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HMRC internal manual

Construction Industry Scheme Reform Manual

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HM Revenue & Customs
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Register and maintain subcontractor: Tax Treatment Qualification Test (TTQT) - Manual TTQT check

CISR43600 Action guide contents
   

When carrying out a manual TTQT check you should also bear in mind that a return or payment may have become due just before the date of your compliance check. If the manual TTQT fails when taking into account the late submission of this latest return or payment, but would have passed otherwise you should apply a tolerance of:

  • 28 days for the most recent late payment or SA / COTAX return

and

  • 38 days for the most recent and penultimate contractors monthly return (CIS300)

This will allow time for the payment or return to be processed and logged on to the system. These tolerances must not be applied to any other obligations of the subcontractor that fall due earlier in the qualifying period. Please see examples 1 to 4 below:

Example 1

A manual TTQT check is carried out on 7 March 2009, the check reveals that the only compliance failures the subcontractor has are as follows:

  • Paper CIS300 to 5 July 2008 submitted 30 July 2008 (less than 28 days late)
  • Paper CIS300 to 5 October 2008 submitted 28 October 2008 (less than 28 days late)
  • Paper CIS300 to 5 January 2009 due by 19 February 2009 not yet logged.

Although TTQT has identified 3 late contractor returns for the applicant, as the last contractor return has not been logged and 38 days has not yet elapsed since the due date for the return, the TTQT may be treated as a ‘‘Pass’’.

Example 2

A manual TTQT check is carried out on 25th February 2009, the check reveals that the only compliance failures the subcontractor has are as follows:

  • Paper CIS300 to 5 July 2008 submitted 30 July 2008 (less than 28 days late)
  • Paper CIS300 to 5 October 2008 submitted 28 October 2008 (less than 28 days late)
  • Paper CIS300 to 5 January 2009 due by 19 January 2009 not yet logged.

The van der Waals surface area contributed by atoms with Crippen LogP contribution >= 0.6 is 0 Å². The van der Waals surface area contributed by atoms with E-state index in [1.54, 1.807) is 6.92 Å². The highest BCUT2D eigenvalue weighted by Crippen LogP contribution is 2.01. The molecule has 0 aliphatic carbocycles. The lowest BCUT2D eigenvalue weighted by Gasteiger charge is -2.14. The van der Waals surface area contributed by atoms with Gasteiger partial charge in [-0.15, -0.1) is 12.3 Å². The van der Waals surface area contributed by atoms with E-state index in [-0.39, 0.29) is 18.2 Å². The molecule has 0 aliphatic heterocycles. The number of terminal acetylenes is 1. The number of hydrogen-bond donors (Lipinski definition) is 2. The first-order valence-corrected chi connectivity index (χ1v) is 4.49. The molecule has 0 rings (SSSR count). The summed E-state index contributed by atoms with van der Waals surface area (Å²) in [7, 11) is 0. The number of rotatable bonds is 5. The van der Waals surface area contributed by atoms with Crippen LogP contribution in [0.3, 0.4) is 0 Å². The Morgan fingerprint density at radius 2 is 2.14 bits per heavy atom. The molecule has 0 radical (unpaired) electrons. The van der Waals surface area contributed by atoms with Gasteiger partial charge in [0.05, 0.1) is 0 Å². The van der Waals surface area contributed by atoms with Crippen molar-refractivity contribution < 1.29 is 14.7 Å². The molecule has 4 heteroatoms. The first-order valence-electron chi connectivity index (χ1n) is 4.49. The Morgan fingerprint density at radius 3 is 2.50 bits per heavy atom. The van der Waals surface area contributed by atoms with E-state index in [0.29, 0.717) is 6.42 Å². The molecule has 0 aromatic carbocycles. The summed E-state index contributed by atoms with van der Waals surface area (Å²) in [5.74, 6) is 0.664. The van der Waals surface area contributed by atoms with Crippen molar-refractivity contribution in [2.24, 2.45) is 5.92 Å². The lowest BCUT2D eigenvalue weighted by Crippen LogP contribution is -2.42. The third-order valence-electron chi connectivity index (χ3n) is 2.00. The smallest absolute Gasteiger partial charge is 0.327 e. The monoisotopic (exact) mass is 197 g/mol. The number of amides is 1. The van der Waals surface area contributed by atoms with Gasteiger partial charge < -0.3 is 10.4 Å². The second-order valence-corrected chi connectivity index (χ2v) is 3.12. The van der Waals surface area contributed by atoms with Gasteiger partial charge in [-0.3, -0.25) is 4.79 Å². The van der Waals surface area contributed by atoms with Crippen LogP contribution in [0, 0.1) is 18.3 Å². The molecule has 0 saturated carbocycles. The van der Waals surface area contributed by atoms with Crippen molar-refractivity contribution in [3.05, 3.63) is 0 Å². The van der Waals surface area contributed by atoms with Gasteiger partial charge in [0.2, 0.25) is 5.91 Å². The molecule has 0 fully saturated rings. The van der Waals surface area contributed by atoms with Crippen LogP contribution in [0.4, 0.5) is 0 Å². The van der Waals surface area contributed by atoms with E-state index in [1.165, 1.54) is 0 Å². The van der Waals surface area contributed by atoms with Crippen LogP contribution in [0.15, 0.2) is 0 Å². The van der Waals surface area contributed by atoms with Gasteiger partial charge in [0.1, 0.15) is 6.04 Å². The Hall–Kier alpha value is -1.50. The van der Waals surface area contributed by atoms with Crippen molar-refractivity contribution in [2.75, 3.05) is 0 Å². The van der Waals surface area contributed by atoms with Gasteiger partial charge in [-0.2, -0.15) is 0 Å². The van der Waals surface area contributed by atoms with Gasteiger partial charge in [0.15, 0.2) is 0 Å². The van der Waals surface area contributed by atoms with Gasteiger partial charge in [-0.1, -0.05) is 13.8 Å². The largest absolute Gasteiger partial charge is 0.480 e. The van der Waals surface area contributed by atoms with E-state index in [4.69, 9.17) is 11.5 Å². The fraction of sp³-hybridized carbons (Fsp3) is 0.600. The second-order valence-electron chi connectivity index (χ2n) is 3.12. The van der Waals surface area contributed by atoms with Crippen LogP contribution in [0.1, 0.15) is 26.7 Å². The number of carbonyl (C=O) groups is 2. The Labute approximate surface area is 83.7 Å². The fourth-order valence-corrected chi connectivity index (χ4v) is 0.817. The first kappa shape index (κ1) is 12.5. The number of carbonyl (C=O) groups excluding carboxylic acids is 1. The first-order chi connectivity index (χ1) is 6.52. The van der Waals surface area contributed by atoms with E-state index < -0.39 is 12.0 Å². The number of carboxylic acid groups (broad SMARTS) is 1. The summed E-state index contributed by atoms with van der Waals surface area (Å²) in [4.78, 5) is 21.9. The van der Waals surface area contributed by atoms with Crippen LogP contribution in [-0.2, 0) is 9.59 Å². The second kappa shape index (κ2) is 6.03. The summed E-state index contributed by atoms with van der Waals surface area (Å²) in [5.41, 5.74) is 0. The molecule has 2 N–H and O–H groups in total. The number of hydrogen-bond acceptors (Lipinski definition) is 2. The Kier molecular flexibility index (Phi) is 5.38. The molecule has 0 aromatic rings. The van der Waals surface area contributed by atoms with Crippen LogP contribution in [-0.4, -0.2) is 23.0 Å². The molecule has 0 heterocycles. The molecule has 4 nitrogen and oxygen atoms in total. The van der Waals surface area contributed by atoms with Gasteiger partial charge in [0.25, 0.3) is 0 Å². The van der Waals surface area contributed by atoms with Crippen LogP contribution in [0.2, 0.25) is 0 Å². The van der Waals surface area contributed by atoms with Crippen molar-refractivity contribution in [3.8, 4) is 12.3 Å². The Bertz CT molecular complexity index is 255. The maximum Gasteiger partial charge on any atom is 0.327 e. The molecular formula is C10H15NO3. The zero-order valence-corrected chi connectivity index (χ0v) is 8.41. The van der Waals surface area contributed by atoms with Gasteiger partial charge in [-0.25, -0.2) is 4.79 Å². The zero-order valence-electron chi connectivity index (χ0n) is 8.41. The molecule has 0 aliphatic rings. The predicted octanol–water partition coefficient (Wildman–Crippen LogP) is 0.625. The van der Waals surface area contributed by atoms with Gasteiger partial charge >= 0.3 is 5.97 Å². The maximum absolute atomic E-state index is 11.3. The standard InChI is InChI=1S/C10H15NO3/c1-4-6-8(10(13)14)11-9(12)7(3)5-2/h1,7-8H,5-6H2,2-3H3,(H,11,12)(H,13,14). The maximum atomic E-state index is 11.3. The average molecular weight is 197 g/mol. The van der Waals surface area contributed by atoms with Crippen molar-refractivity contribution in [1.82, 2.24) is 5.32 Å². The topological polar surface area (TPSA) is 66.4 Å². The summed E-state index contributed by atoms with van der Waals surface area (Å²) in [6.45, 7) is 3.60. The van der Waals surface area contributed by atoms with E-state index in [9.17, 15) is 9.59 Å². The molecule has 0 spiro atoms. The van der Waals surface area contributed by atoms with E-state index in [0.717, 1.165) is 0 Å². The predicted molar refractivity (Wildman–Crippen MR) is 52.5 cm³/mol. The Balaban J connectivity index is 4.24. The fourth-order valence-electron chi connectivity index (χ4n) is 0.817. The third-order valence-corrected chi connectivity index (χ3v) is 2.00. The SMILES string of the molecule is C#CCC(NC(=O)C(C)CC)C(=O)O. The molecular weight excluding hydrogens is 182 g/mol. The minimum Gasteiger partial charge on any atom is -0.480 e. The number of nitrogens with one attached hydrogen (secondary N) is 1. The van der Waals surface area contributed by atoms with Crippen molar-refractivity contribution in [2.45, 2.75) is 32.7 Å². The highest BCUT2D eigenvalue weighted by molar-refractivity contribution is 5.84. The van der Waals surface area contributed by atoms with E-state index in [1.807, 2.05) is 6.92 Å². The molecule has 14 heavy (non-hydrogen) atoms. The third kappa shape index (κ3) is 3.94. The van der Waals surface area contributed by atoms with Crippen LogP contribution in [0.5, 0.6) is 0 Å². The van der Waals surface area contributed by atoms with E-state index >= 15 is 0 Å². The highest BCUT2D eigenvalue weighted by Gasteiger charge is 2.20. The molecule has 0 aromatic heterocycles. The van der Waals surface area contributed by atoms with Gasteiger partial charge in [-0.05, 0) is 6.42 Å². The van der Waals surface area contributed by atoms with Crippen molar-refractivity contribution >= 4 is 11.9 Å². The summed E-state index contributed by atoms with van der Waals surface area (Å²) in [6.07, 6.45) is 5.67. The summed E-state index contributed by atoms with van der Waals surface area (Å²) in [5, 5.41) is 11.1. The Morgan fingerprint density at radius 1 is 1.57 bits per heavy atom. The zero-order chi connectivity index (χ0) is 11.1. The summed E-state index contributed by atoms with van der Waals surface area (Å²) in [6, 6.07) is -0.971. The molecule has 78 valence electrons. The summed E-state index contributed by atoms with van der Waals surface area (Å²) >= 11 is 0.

• Paper CIS300 to 5 February 2009 due by 19 February 2009 not yet logged

Although TTQT has identified 4 late contractor returns for the applicant, as the last return has not been logged and 38 days has not yet elapsed since the due date for the return, this return may be ignored. The return for January 2009 is now 37 days late, but as this again falls within the 38 day tolerance for a contractor return. This TTQT may be treated as a ‘‘Pass’’

Example 3

A manual TTQT check is carried out on 7 March 2009, the check reveals that the only compliance failures the subcontractor has are as follows:

  • Paper CIS300 to 5 July 2008 submitted 15 August 2008 (more than 28 days late)

Although TTQT has identified only one late contractor return for the applicant, as it is more than 28 days late, the TTQT must be treated as a ‘‘Fail’’.

Example 4

A manual TTQT check is carried out on 7 March 2009, the check reveals that the only compliance failures the subcontractor has are as follows:

  • Self Assessment 1 Payment on account due 31 January 2009 paid 26 February 2009.
  • Self Assessment 2 Payment on account due 31 July 2009 paid 2 September 2009.

Although TTQT has identified two late SA payments for the applicant, the first is not more than 28 days late, but the second one is more than 28 days late. The TTQT must be treated as a ‘‘Fail’’.

Also from October 2007, it is possible to run an ‘‘Information only’’ TTQT. This will not alter the payment status of the subcontractor, and no output will be generated externally from it. However, this will give you some idea whether or not a subcontractor would be likely to lose gross payment status, if a TTQT was to be run now. This may be useful to Employer Compliance officers who are undertaking an employer compliance review of the subcontractor.